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Dan Blanchard

AtariPi - My Mini Atari Project

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Note: This is a repost of a blog that I wrote last month.  I thought the members of this community would appreciate it.  Enjoy.
The blog can be viewed in its entirety at http://zopingo.com/dans-blog/ataripi-my-mini-atari-project

INTRODUCTION

This post will describe my journey to create a miniature version of the Atari VCS using a Raspberry Pi system. My introduction to the Raspberry Pi came when my daughter suggested that I use it to power my full-size arcade machine project. You can read more about that project at http://zopingo.com/dans-blog/back-to-the-arcade-a-1980s-classic.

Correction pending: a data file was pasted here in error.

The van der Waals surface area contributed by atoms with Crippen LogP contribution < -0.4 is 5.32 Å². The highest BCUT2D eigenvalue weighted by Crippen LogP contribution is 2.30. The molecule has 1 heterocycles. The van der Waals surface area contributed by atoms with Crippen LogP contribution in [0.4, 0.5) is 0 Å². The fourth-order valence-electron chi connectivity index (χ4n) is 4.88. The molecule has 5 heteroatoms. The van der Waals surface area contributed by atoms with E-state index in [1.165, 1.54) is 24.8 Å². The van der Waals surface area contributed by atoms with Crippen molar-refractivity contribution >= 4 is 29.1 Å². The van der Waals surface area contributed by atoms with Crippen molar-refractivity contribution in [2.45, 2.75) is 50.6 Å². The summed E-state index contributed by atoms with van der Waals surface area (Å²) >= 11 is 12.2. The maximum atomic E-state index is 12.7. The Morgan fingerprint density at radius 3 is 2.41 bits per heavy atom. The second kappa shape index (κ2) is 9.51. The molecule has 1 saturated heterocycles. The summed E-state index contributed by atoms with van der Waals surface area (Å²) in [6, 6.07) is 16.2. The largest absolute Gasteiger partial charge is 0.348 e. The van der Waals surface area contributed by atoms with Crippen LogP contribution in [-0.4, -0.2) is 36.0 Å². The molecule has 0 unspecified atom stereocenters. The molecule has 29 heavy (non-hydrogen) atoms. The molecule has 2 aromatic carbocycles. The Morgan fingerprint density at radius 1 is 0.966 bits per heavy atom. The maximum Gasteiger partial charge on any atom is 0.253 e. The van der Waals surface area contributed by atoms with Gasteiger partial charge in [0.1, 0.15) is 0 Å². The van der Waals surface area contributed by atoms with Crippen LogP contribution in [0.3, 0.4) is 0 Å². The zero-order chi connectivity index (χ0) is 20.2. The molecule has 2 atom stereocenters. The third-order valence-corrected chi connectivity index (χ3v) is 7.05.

Once that project was up-and-running as a semi-portable unit, I learned of the Raspberry Pi Zero and had a thought… what if I could use that to create a mini Atari 2600?  The thought came because my son had acquired a NES Classic and SNES Classic which did credit to their much older, much larger predecessors (NES and SNES) that came out in the late 1980’s and early 1990’s respectively. The classics are much smaller versions of the originals but looked the part and included many of the games that were originally released in cartridge format for their larger cousins.  All-in-all these were very nice machines that captured the look and feel of the originals.  Unfortunately, I can’t say the same for Atari. 

 
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SO, WHAT HAPPENED WITH ATARI?